Cancer drug makers have worried about the future of their products in England since its cost watchdog announced would take the reins of the Cancer Drugs Fund. Now, an appraisal of Takeda’s Adcetris shows they may have had good reason to.
The National Institute for Health and Care Excellence (NICE) said Wednesday in draft guidance that it wouldn’t recommend the med for the treatment of refractory systemic anaplastic lymphoma or relapsed or refractory CD30+ Hodgkin’s lymphoma, citing “immature and limited” evidence of the med’s clinical effectiveness.
It also pointed to the med’s price--Adcetris can cost between £69,000 and £87,000 per patient per course--and noted that the agency didn’t have the evidence needed to show that Adcetris represented a good value for that kind of money.
“We understand that this preliminary decision will be disappointing to patients who could be eligible for treatment,” Carole Longson, director of NICE’s Center for Health Technology Evaluation, said in a statement. "But we need to make sure that the drugs and treatments we look at will benefit patients and be a cost effective use of NHS resources."
While the guidance won’t affect patients who are already on the drug--their treatment can continue without change to the funding arrangements that are already in place--if it holds, it could affect sales of Adcetris moving forward.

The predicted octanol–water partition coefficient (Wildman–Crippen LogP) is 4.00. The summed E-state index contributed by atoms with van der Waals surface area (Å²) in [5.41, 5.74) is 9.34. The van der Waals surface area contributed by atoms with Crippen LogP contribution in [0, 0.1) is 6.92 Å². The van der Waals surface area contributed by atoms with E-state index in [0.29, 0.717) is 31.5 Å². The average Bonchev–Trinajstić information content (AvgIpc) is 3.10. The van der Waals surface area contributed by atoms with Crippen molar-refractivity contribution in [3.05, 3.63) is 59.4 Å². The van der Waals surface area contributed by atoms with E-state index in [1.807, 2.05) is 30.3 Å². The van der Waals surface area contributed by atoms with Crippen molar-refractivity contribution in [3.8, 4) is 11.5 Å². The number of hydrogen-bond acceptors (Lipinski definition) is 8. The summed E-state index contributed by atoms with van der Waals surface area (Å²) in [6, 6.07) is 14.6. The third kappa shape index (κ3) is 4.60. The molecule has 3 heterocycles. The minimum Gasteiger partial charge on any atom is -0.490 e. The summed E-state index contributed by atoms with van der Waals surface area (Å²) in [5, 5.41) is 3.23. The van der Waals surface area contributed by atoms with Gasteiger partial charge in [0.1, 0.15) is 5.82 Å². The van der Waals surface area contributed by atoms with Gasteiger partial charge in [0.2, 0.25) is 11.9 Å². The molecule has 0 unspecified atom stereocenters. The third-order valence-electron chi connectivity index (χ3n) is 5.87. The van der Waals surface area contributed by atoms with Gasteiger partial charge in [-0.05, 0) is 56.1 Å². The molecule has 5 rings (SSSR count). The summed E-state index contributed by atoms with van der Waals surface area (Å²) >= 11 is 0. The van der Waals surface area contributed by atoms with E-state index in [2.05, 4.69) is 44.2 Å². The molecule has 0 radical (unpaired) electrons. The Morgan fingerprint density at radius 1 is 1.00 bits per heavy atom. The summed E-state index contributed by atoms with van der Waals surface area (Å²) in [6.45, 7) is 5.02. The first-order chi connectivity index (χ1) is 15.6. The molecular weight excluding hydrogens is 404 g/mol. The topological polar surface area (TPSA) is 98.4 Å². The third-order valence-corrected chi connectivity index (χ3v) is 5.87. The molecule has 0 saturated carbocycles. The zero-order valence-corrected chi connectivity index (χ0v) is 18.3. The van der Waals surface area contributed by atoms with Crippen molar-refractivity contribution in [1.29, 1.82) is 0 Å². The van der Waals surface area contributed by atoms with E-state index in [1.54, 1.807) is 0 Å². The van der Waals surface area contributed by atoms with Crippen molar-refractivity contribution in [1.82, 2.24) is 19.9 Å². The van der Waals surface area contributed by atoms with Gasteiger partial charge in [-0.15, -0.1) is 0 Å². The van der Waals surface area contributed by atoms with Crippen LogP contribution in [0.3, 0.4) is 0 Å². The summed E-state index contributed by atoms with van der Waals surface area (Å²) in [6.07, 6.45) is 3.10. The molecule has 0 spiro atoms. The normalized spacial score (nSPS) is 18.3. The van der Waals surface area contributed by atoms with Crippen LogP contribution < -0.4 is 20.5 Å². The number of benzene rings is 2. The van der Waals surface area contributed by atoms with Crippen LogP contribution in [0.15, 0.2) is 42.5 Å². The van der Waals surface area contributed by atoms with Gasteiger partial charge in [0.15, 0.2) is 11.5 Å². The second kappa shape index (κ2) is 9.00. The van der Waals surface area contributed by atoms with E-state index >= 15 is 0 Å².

Even so, Takeda chose not to put forward a case for the product’s inclusion in the new CDF. That's because of Adcetris’ tiny patient population--it sees about 50 to 60 eligible patients per year. The Japanese pharma was unclear on what further information it could gather on the drug through data collection going forward, it told NICE.
Pharma hasn’t been shy about sharing its opinions on NICE’s move to take over the beleaguered fund, which provided funding for several therapies the watchdogs deemed too pricey for routine NHS use. The head of global oncology for Eisai--whose Lenvima was axed from CDF’s covered list--said the switch creates “an utterly disgraceful situation,” while Roche recently argued that NICE’s methodology perpetuates “ongoing anxiety around the availability of existing and new cancer medicines” for patients.
- see the draft guidance (PDF)
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